Republican wave hits Texas Democrats hard

November 4, 2010

Associated Press

AUSTIN, Texas — National Democrats poured manpower and money into turning Texans out on Election Day with the hope of reaching millions of first-time voters who cast ballots for President Barack Obama in 2008.

It didn’t pay off.

Amid a national Republican wave that also washed through conservative Texas, Gov. Rick Perry won re-election, the GOP again swept all statewide offices and Republicans amassed an even larger majority in the Texas House — where the Democratic National Committee’s arm Organizing For America had especially hoped its voter turnout efforts would produce gains before crucial congressional redistricting next year.

The outcome surpassed the Democrats’ worst-case scenario and many Republicans’ best-case predictions for Tuesday’s election.

“Last night’s Texas Republican wins were the result of a national GOP tide and should not in any way be considered an endorsement of their record in Texas,” state Democratic Party chairman Boyd Richie said in a statement Wednesday.

Perry, who defeated Democrat Bill White with 55 percent of the vote to White’s 42 percent, said it was just the opposite — that voters believe Republicans are leading the state in the right direction.

“By exercising one of the most precious rights, the citizens of our state have sent a very clear message with their votes,” Perry told supporters at his victory party.

Republican state House gains in Texas were larger than Democrats anticipated, particularly in competitive races in major metropolitan counties like Dallas, Harris and Travis where there had been so many Obama voters in 2008, acknowledged Luke Hayes, Texas director for Organizing for America.

“We’d obviously hoped more would break our way,” he said.

Total turnout in Dallas County was 37 percent of registered voters. It was 39 percent in Travis County, where Austin is located. And in Harris County — where White was mayor of Houston for six years — turnout was 41 percent.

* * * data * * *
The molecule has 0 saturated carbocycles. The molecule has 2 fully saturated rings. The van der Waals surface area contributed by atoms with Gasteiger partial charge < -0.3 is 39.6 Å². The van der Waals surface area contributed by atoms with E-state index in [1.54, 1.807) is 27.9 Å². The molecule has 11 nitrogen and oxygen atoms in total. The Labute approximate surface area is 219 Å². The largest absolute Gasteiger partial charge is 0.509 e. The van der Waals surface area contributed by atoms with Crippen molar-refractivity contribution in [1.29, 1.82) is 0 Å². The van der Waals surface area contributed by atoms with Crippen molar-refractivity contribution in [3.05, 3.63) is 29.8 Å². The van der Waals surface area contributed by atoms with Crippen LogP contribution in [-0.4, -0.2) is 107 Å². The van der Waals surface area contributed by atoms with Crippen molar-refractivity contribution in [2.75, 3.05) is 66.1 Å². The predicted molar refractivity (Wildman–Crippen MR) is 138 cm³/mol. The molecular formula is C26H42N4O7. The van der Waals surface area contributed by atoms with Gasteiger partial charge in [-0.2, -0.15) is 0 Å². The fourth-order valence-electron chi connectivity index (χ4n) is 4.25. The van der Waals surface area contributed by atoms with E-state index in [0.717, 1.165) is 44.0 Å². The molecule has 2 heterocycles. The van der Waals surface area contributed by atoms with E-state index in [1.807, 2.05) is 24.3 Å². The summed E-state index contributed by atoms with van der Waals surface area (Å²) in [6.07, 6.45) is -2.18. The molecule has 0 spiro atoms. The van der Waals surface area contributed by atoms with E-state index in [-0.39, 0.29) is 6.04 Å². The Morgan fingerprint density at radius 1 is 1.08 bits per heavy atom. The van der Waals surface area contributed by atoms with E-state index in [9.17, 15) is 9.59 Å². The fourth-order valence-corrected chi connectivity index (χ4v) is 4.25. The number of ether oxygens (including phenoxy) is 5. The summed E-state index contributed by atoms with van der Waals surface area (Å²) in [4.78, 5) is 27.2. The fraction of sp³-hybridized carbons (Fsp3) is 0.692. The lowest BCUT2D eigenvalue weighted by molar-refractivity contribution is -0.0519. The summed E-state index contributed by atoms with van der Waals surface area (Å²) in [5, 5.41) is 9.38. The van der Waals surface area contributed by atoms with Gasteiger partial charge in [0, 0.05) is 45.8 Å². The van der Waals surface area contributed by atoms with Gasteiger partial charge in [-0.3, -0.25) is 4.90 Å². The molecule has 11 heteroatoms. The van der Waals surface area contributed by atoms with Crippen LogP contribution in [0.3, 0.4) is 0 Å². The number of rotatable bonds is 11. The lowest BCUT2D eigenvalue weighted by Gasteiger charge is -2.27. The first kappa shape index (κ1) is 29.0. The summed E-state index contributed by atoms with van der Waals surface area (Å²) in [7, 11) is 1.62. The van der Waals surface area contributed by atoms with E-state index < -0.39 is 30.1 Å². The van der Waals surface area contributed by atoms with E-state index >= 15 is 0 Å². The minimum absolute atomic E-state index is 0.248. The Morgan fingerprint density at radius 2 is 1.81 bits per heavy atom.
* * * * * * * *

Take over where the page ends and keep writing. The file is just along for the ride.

Hayes said he’ll be looking more closely in the days to come at which voters showed up so Democratic organizers can learn more before future Texas elections. “Organizing for America isn’t going anywhere,” he said.

Texas had one of the largest Organizing for America staffs in the nation and sent e-mails on behalf of White. It focused on state House races and was active in the Waco area, where longtime Democratic U.S. Rep. Chet Edwards lost his race and Texas House Democratic leader Jim Dunnam was also defeated.

The DNC contributed money to the state Democratic party for staff salaries. Obama visited the state in August for political fundraisers and a rally at the University of Texas. White kept his distance from Obama during that visit and at other times this election season as he made a play for independents and moderate Republicans.

White barely won in Harris County and also squeaked by in Bexar County, according to unofficial returns. He won in Dallas County but Perry won elsewhere in the sprawling Dallas-Fort Worth metroplex in Tarrant, Collin and Denton counties. White took the largest counties along the Texas-Mexico border, but in those places turnout was the lowest of the state’s most populous counties — at 27 percent or less.

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